FRUSTRATED drivers have complained that the new E10 petrol is a "rip off" and "less efficient".
E10, which has been introduced in an attempt to tackle climate change, was rolled out across the UK last week.
It contains up to 10% renewable ethanol, which will help to reduce carbon dioxide (CO2) emissions associated with petrol vehicles.
However, around 600,000 cars aren't compatible with E10, meaning drivers have been forced to pay more for super unleaded petrol.
We previously reported that this could cost motorists up to 20p per litre extra at the pumps.
Drivers of cars that aren't compatible with E10 have complained about having to pay more to fill up.
One motorist slammed the change, saying it was a "rip off".
They wrote on Facebook: "What was the original unleaded is now branded “Supreme” and they’ve whacked a whopping 10p a litre on it.
"No other option. A penny short of £1.50 a litre – not happy!"
Another car owner said: "The UK Government has introduced the E10 petrol, but E5 still will be available – but they didn't say that will shoot up to £1.419 per litre! That's a rip off."
Others said the new E10 petrol itself is a "rip off" for drivers – even the ones that can use it.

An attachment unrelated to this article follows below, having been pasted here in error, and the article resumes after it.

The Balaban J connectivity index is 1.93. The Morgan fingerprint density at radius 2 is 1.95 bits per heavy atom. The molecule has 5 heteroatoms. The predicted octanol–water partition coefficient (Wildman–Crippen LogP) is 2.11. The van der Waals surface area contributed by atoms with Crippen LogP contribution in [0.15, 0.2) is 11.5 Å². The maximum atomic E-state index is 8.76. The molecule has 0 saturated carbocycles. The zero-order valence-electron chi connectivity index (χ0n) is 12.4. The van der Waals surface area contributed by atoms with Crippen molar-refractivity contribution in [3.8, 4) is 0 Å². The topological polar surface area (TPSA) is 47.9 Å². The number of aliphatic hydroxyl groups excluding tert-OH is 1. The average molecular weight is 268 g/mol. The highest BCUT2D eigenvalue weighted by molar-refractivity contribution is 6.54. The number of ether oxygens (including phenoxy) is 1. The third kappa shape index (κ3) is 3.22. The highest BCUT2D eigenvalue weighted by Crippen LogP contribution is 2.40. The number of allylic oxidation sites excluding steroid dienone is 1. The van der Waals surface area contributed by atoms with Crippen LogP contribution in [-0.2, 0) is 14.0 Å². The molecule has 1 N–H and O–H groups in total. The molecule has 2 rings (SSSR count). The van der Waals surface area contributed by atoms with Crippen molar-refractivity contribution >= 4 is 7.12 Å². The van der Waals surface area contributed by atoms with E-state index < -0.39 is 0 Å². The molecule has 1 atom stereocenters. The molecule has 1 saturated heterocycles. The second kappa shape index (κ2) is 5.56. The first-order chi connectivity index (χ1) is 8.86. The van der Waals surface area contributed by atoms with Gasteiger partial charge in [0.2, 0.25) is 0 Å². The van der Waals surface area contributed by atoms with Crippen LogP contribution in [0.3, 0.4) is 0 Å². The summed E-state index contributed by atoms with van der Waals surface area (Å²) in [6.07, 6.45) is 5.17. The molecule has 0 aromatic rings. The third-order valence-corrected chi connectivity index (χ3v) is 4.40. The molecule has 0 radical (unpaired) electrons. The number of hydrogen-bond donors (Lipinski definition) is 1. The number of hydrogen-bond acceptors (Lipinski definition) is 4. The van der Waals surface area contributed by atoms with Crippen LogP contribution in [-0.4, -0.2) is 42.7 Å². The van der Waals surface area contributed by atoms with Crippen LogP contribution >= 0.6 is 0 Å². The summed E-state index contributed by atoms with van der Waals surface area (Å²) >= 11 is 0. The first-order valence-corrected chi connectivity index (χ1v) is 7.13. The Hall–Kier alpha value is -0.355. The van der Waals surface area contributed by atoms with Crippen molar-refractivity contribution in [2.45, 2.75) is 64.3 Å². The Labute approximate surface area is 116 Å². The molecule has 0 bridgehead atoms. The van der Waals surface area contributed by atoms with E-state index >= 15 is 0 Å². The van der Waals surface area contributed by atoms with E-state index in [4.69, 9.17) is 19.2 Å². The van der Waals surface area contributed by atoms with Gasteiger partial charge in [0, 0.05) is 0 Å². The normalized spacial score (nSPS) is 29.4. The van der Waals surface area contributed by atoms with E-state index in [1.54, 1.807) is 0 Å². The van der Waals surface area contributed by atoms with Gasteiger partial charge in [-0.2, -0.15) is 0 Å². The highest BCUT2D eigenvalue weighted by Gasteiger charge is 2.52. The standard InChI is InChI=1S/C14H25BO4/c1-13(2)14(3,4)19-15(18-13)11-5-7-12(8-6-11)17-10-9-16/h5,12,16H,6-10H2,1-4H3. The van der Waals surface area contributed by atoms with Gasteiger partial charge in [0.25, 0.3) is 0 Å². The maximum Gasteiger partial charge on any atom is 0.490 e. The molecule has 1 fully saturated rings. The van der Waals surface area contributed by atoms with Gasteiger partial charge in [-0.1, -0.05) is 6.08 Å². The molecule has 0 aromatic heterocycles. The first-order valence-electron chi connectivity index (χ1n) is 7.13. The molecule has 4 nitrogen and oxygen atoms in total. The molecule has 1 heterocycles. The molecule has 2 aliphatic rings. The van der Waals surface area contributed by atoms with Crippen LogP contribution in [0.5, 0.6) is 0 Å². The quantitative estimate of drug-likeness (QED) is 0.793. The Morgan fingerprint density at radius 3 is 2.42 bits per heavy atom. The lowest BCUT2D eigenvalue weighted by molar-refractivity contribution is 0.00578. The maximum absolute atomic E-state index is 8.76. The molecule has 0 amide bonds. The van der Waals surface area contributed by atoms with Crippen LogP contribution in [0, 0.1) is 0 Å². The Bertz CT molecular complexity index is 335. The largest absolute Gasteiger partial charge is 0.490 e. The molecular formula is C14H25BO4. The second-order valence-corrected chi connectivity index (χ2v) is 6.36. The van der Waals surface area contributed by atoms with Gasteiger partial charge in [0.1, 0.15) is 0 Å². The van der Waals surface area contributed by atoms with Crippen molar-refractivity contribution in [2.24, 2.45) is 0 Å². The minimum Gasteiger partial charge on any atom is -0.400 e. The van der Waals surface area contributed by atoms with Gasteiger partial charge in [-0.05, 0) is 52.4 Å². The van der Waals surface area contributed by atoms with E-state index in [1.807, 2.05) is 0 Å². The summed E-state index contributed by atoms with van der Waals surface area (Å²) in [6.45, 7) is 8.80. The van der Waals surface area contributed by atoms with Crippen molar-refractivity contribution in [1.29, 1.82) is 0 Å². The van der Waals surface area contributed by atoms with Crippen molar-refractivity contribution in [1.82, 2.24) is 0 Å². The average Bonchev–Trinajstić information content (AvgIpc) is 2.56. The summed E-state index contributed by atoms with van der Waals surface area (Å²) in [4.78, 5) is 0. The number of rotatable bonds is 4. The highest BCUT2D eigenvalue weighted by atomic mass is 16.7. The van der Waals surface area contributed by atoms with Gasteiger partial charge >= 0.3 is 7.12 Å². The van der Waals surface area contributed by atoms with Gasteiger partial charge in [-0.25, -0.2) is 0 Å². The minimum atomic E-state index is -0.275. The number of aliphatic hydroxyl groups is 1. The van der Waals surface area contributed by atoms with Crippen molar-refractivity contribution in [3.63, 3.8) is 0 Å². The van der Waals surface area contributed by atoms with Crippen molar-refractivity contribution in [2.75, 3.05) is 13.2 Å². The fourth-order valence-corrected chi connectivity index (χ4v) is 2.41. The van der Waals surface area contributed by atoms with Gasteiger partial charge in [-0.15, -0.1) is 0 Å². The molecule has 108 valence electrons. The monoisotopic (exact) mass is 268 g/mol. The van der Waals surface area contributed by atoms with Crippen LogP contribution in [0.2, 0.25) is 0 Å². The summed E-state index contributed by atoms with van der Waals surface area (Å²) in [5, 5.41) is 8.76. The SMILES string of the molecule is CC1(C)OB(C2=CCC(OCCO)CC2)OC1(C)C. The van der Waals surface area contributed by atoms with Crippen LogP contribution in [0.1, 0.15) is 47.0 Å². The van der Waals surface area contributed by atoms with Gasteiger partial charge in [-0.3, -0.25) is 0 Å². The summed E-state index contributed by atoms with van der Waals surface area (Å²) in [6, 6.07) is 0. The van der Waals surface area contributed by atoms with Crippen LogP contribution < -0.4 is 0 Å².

That's because the fuel is less efficient due to the higher ethanol content – meaning drivers get fewer miles for their money.
The RAC said previously: “Those with E10 compatible cars will unfortunately find they are getting fewer miles to the gallon as the fuel is less efficient than E5 fuel, due to it containing 5% more ethanol."
One driver said on Twitter: "The new E10 stuff is rubbish – less efficient…as well as the impact on longevity for some cars."
A second motorist wrote: "E10 petrol is less efficient so more petrol will be used."
The Sun has contacted the Department for Transport for comment.
Petrol prices vary across the country and are dependant on where you fill up.
You can check the cheapest place to buy petrol online using a fuel price comparison tool such as Confused.com.
You can see if your car is compatible with the fuel by checking our list of which vehicles can use E10 or visiting the government's official website.
To check your vehicle's compatibility you will need to have information on its manufacturer to hand.
We've also covered what you need to know about how forecourts have changed following the switch.
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